The European Central Bank is pinning its hopes of keeping the euro zone economy out of recession with an interest rate cut and a new package of bank aid.
Setting the stage for a critical euro zone summit, the ECB reduced its key interest rate by 0.25 percent to 1.0 percent, reversing all of the increases in the last two years and taking it back to the record low reached during the financial crisis in 2009.
The financial markets are watching for any hint that the ECB will intensify its buying of euro zone countries’ government bonds to support the bloc’s struggling members.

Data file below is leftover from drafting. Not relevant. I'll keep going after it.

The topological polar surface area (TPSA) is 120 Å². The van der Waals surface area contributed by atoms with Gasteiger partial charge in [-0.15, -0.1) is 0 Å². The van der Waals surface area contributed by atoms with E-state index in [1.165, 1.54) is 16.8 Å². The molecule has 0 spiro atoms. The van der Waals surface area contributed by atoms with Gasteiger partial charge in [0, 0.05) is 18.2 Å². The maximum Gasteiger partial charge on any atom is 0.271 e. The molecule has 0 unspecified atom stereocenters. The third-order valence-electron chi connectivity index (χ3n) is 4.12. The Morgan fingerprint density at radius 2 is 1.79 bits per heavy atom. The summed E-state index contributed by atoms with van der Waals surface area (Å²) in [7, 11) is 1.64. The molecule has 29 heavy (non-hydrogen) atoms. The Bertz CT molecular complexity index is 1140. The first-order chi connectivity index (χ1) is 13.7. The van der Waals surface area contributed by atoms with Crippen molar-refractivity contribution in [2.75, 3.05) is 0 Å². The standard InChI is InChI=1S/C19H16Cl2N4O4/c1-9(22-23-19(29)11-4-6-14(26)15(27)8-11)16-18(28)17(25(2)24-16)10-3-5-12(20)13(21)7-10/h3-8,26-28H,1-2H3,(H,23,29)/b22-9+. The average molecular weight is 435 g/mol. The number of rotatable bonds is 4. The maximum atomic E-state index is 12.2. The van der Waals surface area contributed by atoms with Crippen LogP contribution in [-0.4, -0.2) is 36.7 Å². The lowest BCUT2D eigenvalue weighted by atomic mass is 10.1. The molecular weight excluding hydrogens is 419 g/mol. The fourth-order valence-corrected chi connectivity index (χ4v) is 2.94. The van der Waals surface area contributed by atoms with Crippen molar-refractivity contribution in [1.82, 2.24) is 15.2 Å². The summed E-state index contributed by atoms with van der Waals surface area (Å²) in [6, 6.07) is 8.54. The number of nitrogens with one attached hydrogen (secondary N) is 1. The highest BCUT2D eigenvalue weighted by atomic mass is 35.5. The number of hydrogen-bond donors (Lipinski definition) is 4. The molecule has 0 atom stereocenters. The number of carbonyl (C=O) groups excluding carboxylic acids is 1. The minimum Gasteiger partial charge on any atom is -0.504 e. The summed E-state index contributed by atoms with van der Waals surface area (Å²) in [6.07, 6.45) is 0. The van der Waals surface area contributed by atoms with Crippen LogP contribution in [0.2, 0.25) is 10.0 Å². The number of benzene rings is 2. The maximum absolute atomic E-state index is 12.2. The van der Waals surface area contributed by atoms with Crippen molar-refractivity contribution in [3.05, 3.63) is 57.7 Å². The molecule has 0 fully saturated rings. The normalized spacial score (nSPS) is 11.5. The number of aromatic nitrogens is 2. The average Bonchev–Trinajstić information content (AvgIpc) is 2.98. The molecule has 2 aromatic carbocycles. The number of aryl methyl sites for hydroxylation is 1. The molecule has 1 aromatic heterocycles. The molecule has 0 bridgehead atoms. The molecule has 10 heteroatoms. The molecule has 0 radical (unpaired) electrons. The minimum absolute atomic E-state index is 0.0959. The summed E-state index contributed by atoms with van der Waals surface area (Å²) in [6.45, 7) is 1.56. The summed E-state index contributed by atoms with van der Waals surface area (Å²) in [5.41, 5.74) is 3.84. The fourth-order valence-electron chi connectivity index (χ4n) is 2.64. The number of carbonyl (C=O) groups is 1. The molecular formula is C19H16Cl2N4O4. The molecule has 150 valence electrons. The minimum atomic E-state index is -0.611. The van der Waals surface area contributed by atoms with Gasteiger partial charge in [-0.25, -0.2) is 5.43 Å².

The widely expected rate cut hours before a high-stakes EU summit which will aim to agree on a plan to defuse the crisis, with France and Germany pushing for rule changes to stricter budget discipline in the bloc.
The ECB, which euro zone officials say has been closely involved in drafting plans for tighter fiscal integration in the bloc, has pressed governments to toughen their budget rules and signalled it could do more to tackle the crisis if they deliver.